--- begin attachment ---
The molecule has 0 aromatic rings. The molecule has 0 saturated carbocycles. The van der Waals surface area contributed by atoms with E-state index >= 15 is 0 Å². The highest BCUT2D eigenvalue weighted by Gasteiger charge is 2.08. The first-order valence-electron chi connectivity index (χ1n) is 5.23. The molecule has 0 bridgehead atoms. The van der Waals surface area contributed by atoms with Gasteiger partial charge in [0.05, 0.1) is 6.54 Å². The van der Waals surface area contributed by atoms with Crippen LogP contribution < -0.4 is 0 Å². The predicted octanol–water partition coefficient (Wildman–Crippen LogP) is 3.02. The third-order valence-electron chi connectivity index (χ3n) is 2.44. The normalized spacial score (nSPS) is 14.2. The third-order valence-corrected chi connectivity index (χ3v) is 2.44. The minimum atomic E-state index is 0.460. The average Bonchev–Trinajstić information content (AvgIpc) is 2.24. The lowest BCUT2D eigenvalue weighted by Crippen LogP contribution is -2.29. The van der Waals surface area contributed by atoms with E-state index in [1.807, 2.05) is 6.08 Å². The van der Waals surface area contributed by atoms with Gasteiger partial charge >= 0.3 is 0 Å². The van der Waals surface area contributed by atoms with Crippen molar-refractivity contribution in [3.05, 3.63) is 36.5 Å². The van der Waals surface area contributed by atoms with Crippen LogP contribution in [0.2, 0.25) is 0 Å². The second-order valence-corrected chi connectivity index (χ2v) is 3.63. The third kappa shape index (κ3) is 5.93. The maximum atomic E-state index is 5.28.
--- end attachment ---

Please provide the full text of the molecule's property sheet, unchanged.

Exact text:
The molecule has 0 aromatic rings. The molecule has 0 saturated carbocycles. The van der Waals surface area contributed by atoms with E-state index >= 15 is 0 Å². The highest BCUT2D eigenvalue weighted by Gasteiger charge is 2.08. The first-order valence-electron chi connectivity index (χ1n) is 5.23. The molecule has 0 bridgehead atoms. The van der Waals surface area contributed by atoms with Gasteiger partial charge in [0.05, 0.1) is 6.54 Å². The van der Waals surface area contributed by atoms with Crippen LogP contribution < -0.4 is 0 Å². The predicted octanol–water partition coefficient (Wildman–Crippen LogP) is 3.02. The third-order valence-electron chi connectivity index (χ3n) is 2.44. The normalized spacial score (nSPS) is 14.2. The third-order valence-corrected chi connectivity index (χ3v) is 2.44. The minimum atomic E-state index is 0.460. The average Bonchev–Trinajstić information content (AvgIpc) is 2.24. The lowest BCUT2D eigenvalue weighted by Crippen LogP contribution is -2.29. The van der Waals surface area contributed by atoms with E-state index in [1.807, 2.05) is 6.08 Å². The van der Waals surface area contributed by atoms with Gasteiger partial charge >= 0.3 is 0 Å². The van der Waals surface area contributed by atoms with Crippen molar-refractivity contribution in [3.05, 3.63) is 36.5 Å². The van der Waals surface area contributed by atoms with Crippen LogP contribution in [0.2, 0.25) is 0 Å². The second-order valence-corrected chi connectivity index (χ2v) is 3.63. The third kappa shape index (κ3) is 5.93. The maximum atomic E-state index is 5.28.